History of massage therapy: antique photos of japanese massage
Antique travel photographs of Japan: Massage

If you consider massage therapy a modern trend and recent discovery, you are wrong! The manipulation of the body’s soft tissues for healing purposes began more than 5000 years ago. There has been evidence of the practice in India, China, Egypt, Japan, Greece, and Rome in BCE.

Let’s get deep into the history of massage therapy to understand the roots of this therapy that has become popular globally. Massage therapy has influenced much scientific research, and its benefits are immense. It sure is a historical form of healing that is here to stay.

India, Where It All Begun

The oldest indication of massaging practice dates back to about 3000 BCE in India. It was regarded as a sacred natural healing mechanism. Massage treatment was a method handed down through generations by Hindus in Ayurveda medicine to help injuries recover, reduce pain, and prevent or cure illnesses.

Ayurveda proponents believe that diseases arise when people lose harmony with their surroundings; therefore, massage helps the body regain its natural and physical balance as a cure.

China and Southeast Asia

Massage therapy’s medical advantages have also been documented in Chinese writings dating around 2700 BCE. Traditional Chinese medicine doctors, martial arts practitioners, Buddhists, and Taoists saw touch as crucial to their spiritual yoga training. Laypeople also offered massages for relaxation. 

Chinese traditional herbal book showing history of massage therapy
Chinese traditional herbal book

The Chinese concept that illness was produced by an inequality or deficit of energy in various routes was similar to that of the Indians. ‘The Yellow Emperor’s Classic Book of Internal Medicine was created by the ancient Chinese and is now regarded as a backbone of alternative massage therapy, including acupuncture, acupressure, and herbal solutions.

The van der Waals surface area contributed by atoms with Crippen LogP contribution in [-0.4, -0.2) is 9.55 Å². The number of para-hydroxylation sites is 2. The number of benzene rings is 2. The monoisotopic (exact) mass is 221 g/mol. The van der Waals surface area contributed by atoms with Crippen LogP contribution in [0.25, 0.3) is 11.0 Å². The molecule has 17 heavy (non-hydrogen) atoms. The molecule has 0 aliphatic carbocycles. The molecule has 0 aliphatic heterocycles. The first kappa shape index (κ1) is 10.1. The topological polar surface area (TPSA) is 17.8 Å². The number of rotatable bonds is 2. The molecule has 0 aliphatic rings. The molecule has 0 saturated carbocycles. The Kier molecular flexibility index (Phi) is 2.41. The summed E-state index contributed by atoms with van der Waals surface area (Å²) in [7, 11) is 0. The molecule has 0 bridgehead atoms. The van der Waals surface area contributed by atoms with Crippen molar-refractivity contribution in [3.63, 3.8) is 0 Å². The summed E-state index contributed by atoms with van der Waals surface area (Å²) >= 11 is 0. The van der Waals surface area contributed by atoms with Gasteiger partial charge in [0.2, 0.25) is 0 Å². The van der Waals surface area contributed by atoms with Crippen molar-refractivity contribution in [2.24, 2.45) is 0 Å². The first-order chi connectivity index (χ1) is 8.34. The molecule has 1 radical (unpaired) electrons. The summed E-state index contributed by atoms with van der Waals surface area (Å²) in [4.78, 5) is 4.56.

Evidence of massage in 2500 BCE was represented in tomb art in Egypt, where Individuals being kneaded by others are depicted in the art. The Egyptians developed reflexology, which includes applying pressure to specific points or zones on the feet and hands to promote healing.


Later, in 1000 BCE, Chinese monks who studied Buddhism brought massage therapy to Japan and gave it the name “Anma,” which became Shiatsu. This approach is intended to regulate and add strength to organs by harmonizing energy through pressure point stimulation to introduce a natural boost to immunity.

Massage therapists work to realign the patient’s energy by stimulating pressure points in the body. They don’t use any equipment but rely on their thumbs, fingers, and palms. Patients achieve balance in both their bodily and emotional well-being through this treatment.

Ancient Greece 

Massage therapy in Greece can be traced to about 800 and 700 BCE. Athletes employed massage to shape their bodies before contests, while doctors used herbs and oils with massage to cure various medical ailments. 

Hippocrates, Father of Medicine, used friction, a massage technique, to treat bodily harm in the 5th century BCE. He was also the first to recommend massage, proper diet, exercise, fresh air, and music to restore a healthy balance. We still hear about the Hippocrates remedy today.


The history of massage therapy in Rome began around the first century BCE with Galen, a physician to numerous emperors. He employed massage therapy to treat all forms of physical ailments and disorders. Galen followed Hippocrates’ beliefs that exercise, a balanced diet, rest, and massage are essential components in healing and maintaining a healthy body,